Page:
When we were told that we would be sharing our books with third graders, I was anxious. Children are some of the most brutally honest critics and I am not all that confident in my children’s book writing abilities. Furthermore, I didn’t know the extent to which the children would understand the concepts we had been learning all year in class. Would they understand the concepts of hegemonic culture and counterculture? Despite of all of my concerns, the children really enjoyed the books, and I think they took away some of the lessons we were trying to instill: openness, appreciation of difference and kindness.   

    Cody, 3rd Grade

    I liked the book Worms for Lunch. My favorite part was when everyone brought worms for lunch. That is why I like the title Worms for Lunch. One of my favorite parts of the book was when everyone got confused and they thought Cole brought worms for lunch. I like Worms for Lunch. It is a very good book.

    Brandon, 3rd Grade

    Today, the high school students came to read Bella in the Middle. I liked it because Bella made her own choices.

    Charlotte, 11th Grade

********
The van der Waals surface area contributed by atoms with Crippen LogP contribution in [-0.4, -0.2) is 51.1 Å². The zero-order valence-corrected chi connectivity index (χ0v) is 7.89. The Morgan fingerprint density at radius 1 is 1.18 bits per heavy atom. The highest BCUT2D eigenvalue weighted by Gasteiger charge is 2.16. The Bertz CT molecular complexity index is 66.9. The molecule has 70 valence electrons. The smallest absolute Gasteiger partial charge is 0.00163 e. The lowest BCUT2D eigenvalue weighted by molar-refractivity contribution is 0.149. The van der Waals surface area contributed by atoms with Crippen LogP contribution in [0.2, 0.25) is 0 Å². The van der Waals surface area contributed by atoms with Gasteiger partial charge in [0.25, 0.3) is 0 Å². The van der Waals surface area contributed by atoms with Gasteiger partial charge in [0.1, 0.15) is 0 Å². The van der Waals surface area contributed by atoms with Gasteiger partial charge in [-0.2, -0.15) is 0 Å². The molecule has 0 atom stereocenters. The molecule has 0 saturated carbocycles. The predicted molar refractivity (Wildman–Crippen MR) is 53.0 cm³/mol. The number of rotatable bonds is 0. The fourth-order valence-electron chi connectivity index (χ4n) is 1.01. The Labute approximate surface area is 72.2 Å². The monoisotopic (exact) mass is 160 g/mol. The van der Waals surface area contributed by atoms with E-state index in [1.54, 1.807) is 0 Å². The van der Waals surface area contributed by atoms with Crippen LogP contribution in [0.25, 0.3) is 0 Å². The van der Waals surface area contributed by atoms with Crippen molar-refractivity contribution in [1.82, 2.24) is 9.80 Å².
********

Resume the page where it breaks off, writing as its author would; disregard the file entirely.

This last couple of weeks, through writing a children’s book, I realized the importance of recognizing the complexity of issues involving social justice, but I also realized the great importance of the ability to simplify these issues in order to present them not only to children, but also to all who have trouble comprehending them. I believe that aspect of writing the book was the hardest for me, personally. My book was an attempt at explaining cultural appropriation in a simple manner through a metaphor, which was a much harder task to do than to theorize.

    Maryse, 3rd Grade

    My favorite book was Ingelica. I loved it because the illustrations are poppin. In my opinion, it should be a bestseller! Your (the student author’s) writing is also so great. I liked how you used special paper for writing. Your coloring looks so smooth and it looks awesome.